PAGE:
Passwords have been a cornerstone of computer security for years, but they’re not particularly secure — and they’ll be even less so after a major password leak. The industry is moving to a better way of logging in, called “Passwords,” and you’ll soon be able to use it on your Android device and other devices running Chrome.
Unlike a password, a password is automatically generated and cannot be reused. However, the user experience is very familiar to those who use password autofill. First, here’s what it’s like to create a passkey – you just make sure you want to create a new one for one site and one account, and use whatever method you use to unlock your phone (for example, a fingerprint reader).
Creating a password
Once done, the passkey will be synced across all your devices using Google Password Manager. This means that even if you lose your phone, you can access all your accounts.
Using the password is similar to using a stored password – verify the account you want to use, and then verify it with a fingerprint reader (or face unlock or whatever). The good thing about passwords is that you can use your phone to log in to nearby devices, for example, if your computer doesn’t have a fingerprint reader, you can use the one on your phone.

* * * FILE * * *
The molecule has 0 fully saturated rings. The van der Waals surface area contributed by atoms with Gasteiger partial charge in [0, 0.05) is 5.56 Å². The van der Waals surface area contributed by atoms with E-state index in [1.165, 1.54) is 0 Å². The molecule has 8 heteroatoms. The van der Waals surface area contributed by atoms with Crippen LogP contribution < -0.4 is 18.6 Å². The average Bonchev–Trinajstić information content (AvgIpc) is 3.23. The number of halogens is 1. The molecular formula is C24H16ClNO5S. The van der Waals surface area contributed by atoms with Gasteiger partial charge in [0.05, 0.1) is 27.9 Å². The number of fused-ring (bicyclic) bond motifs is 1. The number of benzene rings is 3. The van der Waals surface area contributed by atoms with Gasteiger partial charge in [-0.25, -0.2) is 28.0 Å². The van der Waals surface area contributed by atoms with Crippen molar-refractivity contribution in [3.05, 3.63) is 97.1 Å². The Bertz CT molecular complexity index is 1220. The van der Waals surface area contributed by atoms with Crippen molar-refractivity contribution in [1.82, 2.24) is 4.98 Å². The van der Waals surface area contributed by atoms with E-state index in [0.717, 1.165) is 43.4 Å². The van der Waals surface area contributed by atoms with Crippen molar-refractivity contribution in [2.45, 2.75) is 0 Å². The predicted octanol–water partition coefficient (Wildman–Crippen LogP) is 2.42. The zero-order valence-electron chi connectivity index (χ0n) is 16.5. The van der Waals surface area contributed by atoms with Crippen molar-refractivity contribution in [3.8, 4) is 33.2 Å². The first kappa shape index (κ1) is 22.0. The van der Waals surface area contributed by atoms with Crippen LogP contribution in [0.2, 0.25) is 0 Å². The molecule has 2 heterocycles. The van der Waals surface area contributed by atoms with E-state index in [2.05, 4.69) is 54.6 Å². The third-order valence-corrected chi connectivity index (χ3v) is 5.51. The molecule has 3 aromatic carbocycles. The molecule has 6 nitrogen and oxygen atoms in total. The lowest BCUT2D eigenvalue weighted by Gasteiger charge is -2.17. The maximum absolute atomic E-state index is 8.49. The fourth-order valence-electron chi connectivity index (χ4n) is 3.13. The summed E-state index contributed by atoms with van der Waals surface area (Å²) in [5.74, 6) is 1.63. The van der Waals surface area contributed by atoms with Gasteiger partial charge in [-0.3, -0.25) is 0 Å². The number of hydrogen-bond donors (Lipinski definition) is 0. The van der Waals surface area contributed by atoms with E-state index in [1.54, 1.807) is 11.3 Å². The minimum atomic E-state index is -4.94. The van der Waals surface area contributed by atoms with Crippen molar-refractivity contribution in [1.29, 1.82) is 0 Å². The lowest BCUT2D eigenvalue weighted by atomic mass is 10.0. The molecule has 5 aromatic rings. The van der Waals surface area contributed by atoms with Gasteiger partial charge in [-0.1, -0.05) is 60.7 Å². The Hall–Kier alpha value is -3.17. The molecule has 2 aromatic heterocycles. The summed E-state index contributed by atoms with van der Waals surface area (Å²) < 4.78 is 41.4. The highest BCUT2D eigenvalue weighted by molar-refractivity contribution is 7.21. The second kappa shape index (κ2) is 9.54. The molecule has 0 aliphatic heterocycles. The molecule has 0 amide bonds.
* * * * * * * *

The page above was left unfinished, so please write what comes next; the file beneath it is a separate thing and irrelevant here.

Using a passkey to log in is the same as using a stored password.
It should be noted that passkeys are not a Google thing, but are supported by many platforms. Safari on macOS already has this feature, so if you’re visiting a site that uses passkeys, it will generate a QR code – scan it with an Android phone and you’re signed in.
You can use a password-enabled device to log in to another
That’s how it works, anyway, now Passkeys are available in the Google Play Services beta channel and Chrome Canary. But once it’s ready for prime time, you can use it on any platform, such as using an iPhone to access a site in Chrome on Windows.
We’ve been talking about websites so far, but Passkeys are coming to Android apps as well — a 2022 next goal for the Google team working on this feature. As with passwords, passkeys created on a website will work on the corresponding app and vice versa.